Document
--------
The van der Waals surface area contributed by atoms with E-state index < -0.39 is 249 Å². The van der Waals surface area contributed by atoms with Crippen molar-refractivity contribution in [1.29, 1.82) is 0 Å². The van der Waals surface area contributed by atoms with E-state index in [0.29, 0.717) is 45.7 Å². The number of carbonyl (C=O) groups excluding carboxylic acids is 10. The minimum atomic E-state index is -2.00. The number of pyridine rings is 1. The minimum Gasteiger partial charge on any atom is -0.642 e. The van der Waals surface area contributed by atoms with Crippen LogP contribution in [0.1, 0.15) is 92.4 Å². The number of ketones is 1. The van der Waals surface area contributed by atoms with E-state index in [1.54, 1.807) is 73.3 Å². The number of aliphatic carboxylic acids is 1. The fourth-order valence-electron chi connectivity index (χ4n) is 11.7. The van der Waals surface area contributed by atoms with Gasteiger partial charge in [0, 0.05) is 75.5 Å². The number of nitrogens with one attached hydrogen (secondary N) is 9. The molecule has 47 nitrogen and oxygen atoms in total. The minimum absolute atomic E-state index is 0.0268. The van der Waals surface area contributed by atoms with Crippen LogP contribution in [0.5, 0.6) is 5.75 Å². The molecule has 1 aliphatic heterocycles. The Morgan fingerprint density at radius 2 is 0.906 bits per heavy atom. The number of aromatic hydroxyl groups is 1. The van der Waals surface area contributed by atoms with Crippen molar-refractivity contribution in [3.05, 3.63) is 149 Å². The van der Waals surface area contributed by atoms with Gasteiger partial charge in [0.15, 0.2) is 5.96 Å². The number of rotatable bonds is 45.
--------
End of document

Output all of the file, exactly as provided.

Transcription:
The van der Waals surface area contributed by atoms with E-state index < -0.39 is 249 Å². The van der Waals surface area contributed by atoms with Crippen molar-refractivity contribution in [1.29, 1.82) is 0 Å². The van der Waals surface area contributed by atoms with E-state index in [0.29, 0.717) is 45.7 Å². The number of carbonyl (C=O) groups excluding carboxylic acids is 10. The minimum atomic E-state index is -2.00. The number of pyridine rings is 1. The minimum Gasteiger partial charge on any atom is -0.642 e. The van der Waals surface area contributed by atoms with Crippen LogP contribution in [0.1, 0.15) is 92.4 Å². The number of ketones is 1. The van der Waals surface area contributed by atoms with E-state index in [1.54, 1.807) is 73.3 Å². The number of aliphatic carboxylic acids is 1. The fourth-order valence-electron chi connectivity index (χ4n) is 11.7. The van der Waals surface area contributed by atoms with Gasteiger partial charge in [0, 0.05) is 75.5 Å². The number of nitrogens with one attached hydrogen (secondary N) is 9. The molecule has 47 nitrogen and oxygen atoms in total. The minimum absolute atomic E-state index is 0.0268. The van der Waals surface area contributed by atoms with Crippen LogP contribution in [0.5, 0.6) is 5.75 Å². The molecule has 1 aliphatic heterocycles. The Morgan fingerprint density at radius 2 is 0.906 bits per heavy atom. The number of aromatic hydroxyl groups is 1. The van der Waals surface area contributed by atoms with Crippen molar-refractivity contribution in [3.05, 3.63) is 149 Å². The van der Waals surface area contributed by atoms with Gasteiger partial charge in [0.15, 0.2) is 5.96 Å². The number of rotatable bonds is 45.